This is the letter I sent to, but did not appear in, The Age in response to Helen Thomson’s reviews of Malthouse’s The Ham Funeral and Journal of the Plague Year (April 18).
Over the years, Helen Thomson’s enthusiasm for staged literature as opposed to live theatre has become reassuringly predictable. I have lost count of the reviews that have failed to conjure any sense of the production and yet provide a thorough and approving account of the text, so long as the play in question includes some Shavian social do-goodery or is immediately available to a kind of Year 12 Literature essay-analysis.
If audiences have attended the dullest examples of dead theatre due to her advice, then her damnation of Michael Kantor’s productions of The Ham Funeral and Journal of the Plague Year should be read as an enthusiastic recommendation to all of us who still believe that going to the theatre can be a blood-pumping adventure full of unexpected, tough and unusual visions. I say these productions are just what we need and exhort inquisitive minds to go; you will find yourself an invigorated audience member in an invigorated theatre.
But there is a massive problem here. One that must be rectified by the appointment to The Age of a reviewer that can, at the very least, approach this new theatre with something more than a cinematic understanding of narrative value (in the Robert McKee tradition) and an insufferably patronising tone. Thomson is patronising both in her choice of words and in the assumption that the bold, clearly controlled choices evident in these productions have failed according to her own limited and prejudiced critical framework. It is unforgivable, even if damning a production, not to credit artists of this calibre with intelligence and intent. But this last point is subtle compared to the broad problem.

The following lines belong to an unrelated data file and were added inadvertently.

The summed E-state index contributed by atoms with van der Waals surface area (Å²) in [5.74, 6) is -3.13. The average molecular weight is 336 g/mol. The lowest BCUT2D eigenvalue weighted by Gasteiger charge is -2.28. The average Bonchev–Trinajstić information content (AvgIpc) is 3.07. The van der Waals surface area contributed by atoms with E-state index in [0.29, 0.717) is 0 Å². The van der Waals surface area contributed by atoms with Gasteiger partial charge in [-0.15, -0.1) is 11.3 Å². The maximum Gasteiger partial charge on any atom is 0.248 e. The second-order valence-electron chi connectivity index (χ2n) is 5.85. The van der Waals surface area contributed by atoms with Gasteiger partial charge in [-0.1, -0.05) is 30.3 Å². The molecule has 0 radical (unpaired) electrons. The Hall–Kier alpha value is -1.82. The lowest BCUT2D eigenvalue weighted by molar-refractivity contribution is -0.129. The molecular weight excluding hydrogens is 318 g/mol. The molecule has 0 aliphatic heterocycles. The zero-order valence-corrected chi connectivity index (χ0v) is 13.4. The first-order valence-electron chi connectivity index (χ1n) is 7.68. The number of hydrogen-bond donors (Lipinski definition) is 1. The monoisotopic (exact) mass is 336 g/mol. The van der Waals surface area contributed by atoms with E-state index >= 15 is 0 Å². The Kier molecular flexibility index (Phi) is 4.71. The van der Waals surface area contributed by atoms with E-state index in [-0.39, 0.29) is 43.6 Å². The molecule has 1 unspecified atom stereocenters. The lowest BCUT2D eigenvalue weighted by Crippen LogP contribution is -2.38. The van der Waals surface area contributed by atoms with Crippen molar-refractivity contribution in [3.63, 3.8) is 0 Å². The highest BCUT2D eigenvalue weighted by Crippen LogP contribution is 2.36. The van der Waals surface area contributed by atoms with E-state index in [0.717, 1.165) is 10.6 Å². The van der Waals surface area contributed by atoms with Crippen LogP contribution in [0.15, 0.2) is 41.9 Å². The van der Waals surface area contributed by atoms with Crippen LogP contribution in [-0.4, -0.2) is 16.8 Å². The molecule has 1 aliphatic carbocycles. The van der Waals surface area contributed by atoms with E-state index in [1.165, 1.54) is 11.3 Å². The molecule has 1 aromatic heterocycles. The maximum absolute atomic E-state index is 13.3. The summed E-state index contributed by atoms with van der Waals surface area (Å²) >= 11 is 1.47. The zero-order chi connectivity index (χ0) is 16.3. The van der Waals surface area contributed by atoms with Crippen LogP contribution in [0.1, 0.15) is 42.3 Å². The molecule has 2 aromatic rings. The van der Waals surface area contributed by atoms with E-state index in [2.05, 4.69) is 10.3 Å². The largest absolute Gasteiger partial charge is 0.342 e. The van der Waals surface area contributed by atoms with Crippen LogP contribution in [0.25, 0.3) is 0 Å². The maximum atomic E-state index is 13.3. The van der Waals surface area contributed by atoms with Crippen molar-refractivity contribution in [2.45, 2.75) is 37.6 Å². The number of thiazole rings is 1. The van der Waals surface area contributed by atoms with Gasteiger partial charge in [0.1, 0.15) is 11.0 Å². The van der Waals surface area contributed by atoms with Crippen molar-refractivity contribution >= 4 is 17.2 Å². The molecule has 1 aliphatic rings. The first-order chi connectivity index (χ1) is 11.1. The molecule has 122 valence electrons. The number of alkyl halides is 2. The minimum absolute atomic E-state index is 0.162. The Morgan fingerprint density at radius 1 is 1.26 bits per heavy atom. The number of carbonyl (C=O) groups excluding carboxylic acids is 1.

What occurred at the Malthouse Theatre was by anyone’s definition, an extraordinary event: 2 new mainstage productions, premiering on the same day in a re-vamped theatre under a fearless artistic director who commands an ensemble of our finest actors and pushes the technical capabilities of the theatre to its limit. Instead of giving us any sense of the excitement that was palpable in the audience, Thomson writes that we were "unmoved".
Neither will any future reader of her reviews have any impression of the epic nature of the undertaking or the theatrical spectacle. Capturing the flavour of the event, describing it and the context in which it occurs is a basic journalistic requirement, irrespective of the overall critical opinion. But this largess is beyond Thomson who instead wastes valuable space pedantically explaining the "failings" of the productions with the arbitration on taste of a bristling school ma’am.
This reviewer quite clearly has control of the language (and we should never take that for granted) but the mental gymnastics that she performs in order to reconcile her cool authoritative tone with her strangely infuriated, reactionary agenda results in a description of a production that didn’t actually exist, peppered with revealing derogations (songs that are "merely amusing", dialogue that is "merely unconvincing") and conclusions that are nothing short of bizarre: the idea that today’s audience have "moved on" from a Jungian framework is hysterical (and would certainly amuse most of the practising psychologists that I know), her assertion that there exists a "genuine Absurdist" theatrical approach is positively alarming, if not oxymoronic, while referring to Kantor’s individual voice within the broad church of Expressionism as Kosky-esque is simply lazy journalism (Robert Wilson, whose Black Rider was seen at this year’s Sydney Festival, springs to mind as a more apt, potentially illuminating comparison for understanding Kantor’s approach.)
For an event such as this we need to demand a reviewer who can offer something more discriminating, useful to readers and historically meaningful. These are exciting times for Melbourne theatre, our daily newspaper has a duty to provide us with a reviewer who is up to the task.
See page 29 for RT’s Malthouse review.
Daniel Schlusser is a theatre-director whose work has been seen nationally and internationally. He is currently developing Ben Ellis’ Zombie State for Melbourne Worker’s Theatre.
RealTime issue #67 June-July 2005 pg.
© Daniel Schlusser; for permission to reproduce apply to firstname.lastname@example.org